Excursion, 1905

FOR the summer excursion in 1905, the Society visited the Bawtry district. The Council originally decided to spend the day (Tuesday, 4th July), in the north of the county, and had no intention of visiting places beyond the border in Yorkshire; but a preliminary journey of inspection showed that the objects of interest at Mattersey Abbey were now so comparatively few, that a deviation from the route originally contemplated and entirely within the county, was deemed desirable.

Lovely weather was associated with the outing, and the scenery of both counties was looking its best. About fifty-five members took part in the Excursion, and Scrooby was reached shortly after ten o'clock. The field in which the Archbishop's Palace stood, adjoins the main line of the Great Northern Railway, and traces may still be seen of the fish-ponds and of the moat that surrounded the palace. These traces indicate the original size and importance of this episcopal residence.

Scrooby is described in a guide to the county, edited by the late A. E. Lawson Lowe, as being a pleasant village situated on the banks of the river Ryton, nearly three miles to the north-east of Blyth. It is a manor which since Norman times, has acknowledged as its lords, a long line of prelates, among whom have been Roger, the rival of Becket, the noble-hearted Scrope, and the great Cardinal Wolsey.

The suffix in the name of Scrooby bespeaks a Danish origin, and Ranskill, with which it was connected, bears a Danish name signifying " the knoll of the ravens."

On the party reaching the site, Mr. Robert Mellors, Alderman Notts. C.C., read the following paper.


Brewster’s House, Scrooby.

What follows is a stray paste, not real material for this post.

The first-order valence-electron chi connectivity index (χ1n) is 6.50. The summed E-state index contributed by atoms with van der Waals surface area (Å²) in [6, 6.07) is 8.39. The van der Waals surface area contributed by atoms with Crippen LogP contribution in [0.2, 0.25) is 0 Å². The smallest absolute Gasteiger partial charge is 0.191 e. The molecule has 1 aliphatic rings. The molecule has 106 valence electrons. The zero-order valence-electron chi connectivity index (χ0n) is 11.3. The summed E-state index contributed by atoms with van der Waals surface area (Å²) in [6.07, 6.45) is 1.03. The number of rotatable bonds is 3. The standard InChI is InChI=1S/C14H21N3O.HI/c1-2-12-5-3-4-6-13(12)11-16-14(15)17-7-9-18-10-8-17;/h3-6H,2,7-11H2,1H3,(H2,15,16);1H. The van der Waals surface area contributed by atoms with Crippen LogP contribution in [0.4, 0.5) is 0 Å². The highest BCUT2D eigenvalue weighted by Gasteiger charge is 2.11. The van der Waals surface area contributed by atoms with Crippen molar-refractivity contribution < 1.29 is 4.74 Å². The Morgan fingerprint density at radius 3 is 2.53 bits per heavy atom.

Scrooby is described in the Domesday Book as “Scrobi,” and as a berewic attached to the Archbishop’s manor of “Sudtone,” now Sutton-cum-Lound; and it may be here mentioned, that the Archbishop of York is now the Lord of the Manor.

The liberties of Scrooby, as well as those of Southwell and Laneham, were of great extent, and the Archbishops had the franchise of free warren, or the exclusive right of hunting or killing beasts, and fowls of warren within their sokes or territorial jurisdiction.

Thoroton informs us that an inquisition was held at Nottingham, before Robert, Earl of Leicester, at the commencement of the reign of Henry II. (A.D. 1155), touching the customs and liberties of the Archbishops of York in the county at the time of Henry I. (1100-1135), and from this it appears that, from the Dover-beck to beyond Scrooby, and from Wellow eastwards to the river Trent, (say 200 square miles), the Archbishops had this hunting ground.

There is a grant dated at “Scroby,” by Walter Gray, Archbishop of York, in the twelfth year of his pontificate, 1227, concerning the church of Osberton, and another grant given at “Scroby” in the thirteenth year of his pontificate, concerning the same church or chapel.1

The letter by which Archbishop Gray granted to the Brotherhood of the Hospital of St. John, Nottingham, the power to elect their own Wardens, was thus endorsed, “Given at Scrooby, by the hands of Master Simon of Evesham, the 4th of December, in the seventeenth year” (of our pontificate).

1256. The chapel at Scrooby had been, in the reign of Henry II., given by Roger, the thirty-first Archbishop, to a chapel near the great church at York. When the Archbishop died “possessed,” says Mr. Rastall Dickenson in his History of Southwell, “of riches such as had never before fallen to the share of any of his predecessors,” the King, by way of retaliation, seized them all for the public service. (See Bailey, p. 150.)